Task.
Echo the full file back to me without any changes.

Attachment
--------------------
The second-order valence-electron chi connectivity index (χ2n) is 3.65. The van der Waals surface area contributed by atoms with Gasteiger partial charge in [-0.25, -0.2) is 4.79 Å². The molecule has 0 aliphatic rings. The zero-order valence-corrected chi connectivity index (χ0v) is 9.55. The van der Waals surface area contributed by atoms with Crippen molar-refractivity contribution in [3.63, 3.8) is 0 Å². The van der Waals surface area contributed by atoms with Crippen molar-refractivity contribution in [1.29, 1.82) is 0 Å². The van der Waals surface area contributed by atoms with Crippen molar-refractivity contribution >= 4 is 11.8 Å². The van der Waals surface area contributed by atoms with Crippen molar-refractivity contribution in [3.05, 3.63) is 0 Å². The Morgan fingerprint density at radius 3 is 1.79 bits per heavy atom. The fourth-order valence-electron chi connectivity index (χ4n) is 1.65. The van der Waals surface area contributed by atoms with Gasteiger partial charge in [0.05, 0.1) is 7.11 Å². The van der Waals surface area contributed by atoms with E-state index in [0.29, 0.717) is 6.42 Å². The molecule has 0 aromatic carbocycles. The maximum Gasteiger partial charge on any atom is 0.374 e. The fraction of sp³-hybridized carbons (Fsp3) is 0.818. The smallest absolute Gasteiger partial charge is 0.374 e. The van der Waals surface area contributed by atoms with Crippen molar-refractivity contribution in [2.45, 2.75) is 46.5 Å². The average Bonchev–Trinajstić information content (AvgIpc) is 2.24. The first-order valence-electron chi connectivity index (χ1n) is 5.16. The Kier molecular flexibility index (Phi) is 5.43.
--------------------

The second-order valence-electron chi connectivity index (χ2n) is 3.65. The van der Waals surface area contributed by atoms with Gasteiger partial charge in [-0.25, -0.2) is 4.79 Å². The molecule has 0 aliphatic rings. The zero-order valence-corrected chi connectivity index (χ0v) is 9.55. The van der Waals surface area contributed by atoms with Crippen molar-refractivity contribution in [3.63, 3.8) is 0 Å². The van der Waals surface area contributed by atoms with Crippen molar-refractivity contribution in [1.29, 1.82) is 0 Å². The van der Waals surface area contributed by atoms with Crippen molar-refractivity contribution >= 4 is 11.8 Å². The van der Waals surface area contributed by atoms with Crippen molar-refractivity contribution in [3.05, 3.63) is 0 Å². The Morgan fingerprint density at radius 3 is 1.79 bits per heavy atom. The fourth-order valence-electron chi connectivity index (χ4n) is 1.65. The van der Waals surface area contributed by atoms with Gasteiger partial charge in [0.05, 0.1) is 7.11 Å². The van der Waals surface area contributed by atoms with E-state index in [0.29, 0.717) is 6.42 Å². The molecule has 0 aromatic carbocycles. The maximum Gasteiger partial charge on any atom is 0.374 e. The fraction of sp³-hybridized carbons (Fsp3) is 0.818. The smallest absolute Gasteiger partial charge is 0.374 e. The van der Waals surface area contributed by atoms with Crippen molar-refractivity contribution in [2.45, 2.75) is 46.5 Å². The average Bonchev–Trinajstić information content (AvgIpc) is 2.24. The first-order valence-electron chi connectivity index (χ1n) is 5.16. The Kier molecular flexibility index (Phi) is 5.43.